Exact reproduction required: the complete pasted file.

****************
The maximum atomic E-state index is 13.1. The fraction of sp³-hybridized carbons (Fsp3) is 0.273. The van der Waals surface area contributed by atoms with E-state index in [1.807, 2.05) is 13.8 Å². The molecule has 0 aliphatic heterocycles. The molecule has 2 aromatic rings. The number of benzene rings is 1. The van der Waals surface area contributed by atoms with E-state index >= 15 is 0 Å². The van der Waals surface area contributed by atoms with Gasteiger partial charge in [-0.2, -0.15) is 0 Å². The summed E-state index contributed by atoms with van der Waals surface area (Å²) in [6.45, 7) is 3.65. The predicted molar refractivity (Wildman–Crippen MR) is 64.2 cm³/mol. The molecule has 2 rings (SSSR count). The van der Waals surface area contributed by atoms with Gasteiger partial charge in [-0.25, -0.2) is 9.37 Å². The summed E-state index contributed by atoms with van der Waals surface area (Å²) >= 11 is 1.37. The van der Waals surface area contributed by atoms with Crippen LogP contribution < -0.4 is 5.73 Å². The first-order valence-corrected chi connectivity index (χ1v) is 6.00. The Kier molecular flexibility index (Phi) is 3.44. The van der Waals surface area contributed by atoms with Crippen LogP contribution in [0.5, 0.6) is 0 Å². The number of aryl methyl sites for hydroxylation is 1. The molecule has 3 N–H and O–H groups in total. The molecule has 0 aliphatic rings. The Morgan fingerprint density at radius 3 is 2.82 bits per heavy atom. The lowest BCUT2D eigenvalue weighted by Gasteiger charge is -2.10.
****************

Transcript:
The maximum atomic E-state index is 13.1. The fraction of sp³-hybridized carbons (Fsp3) is 0.273. The van der Waals surface area contributed by atoms with E-state index in [1.807, 2.05) is 13.8 Å². The molecule has 0 aliphatic heterocycles. The molecule has 2 aromatic rings. The number of benzene rings is 1. The van der Waals surface area contributed by atoms with E-state index >= 15 is 0 Å². The van der Waals surface area contributed by atoms with Gasteiger partial charge in [-0.2, -0.15) is 0 Å². The summed E-state index contributed by atoms with van der Waals surface area (Å²) in [6.45, 7) is 3.65. The predicted molar refractivity (Wildman–Crippen MR) is 64.2 cm³/mol. The molecule has 2 rings (SSSR count). The van der Waals surface area contributed by atoms with Gasteiger partial charge in [-0.25, -0.2) is 9.37 Å². The summed E-state index contributed by atoms with van der Waals surface area (Å²) >= 11 is 1.37. The van der Waals surface area contributed by atoms with Crippen LogP contribution < -0.4 is 5.73 Å². The first-order valence-corrected chi connectivity index (χ1v) is 6.00. The Kier molecular flexibility index (Phi) is 3.44. The van der Waals surface area contributed by atoms with Crippen LogP contribution in [0.5, 0.6) is 0 Å². The number of aryl methyl sites for hydroxylation is 1. The molecule has 3 N–H and O–H groups in total. The molecule has 0 aliphatic rings. The Morgan fingerprint density at radius 3 is 2.82 bits per heavy atom. The lowest BCUT2D eigenvalue weighted by Gasteiger charge is -2.10.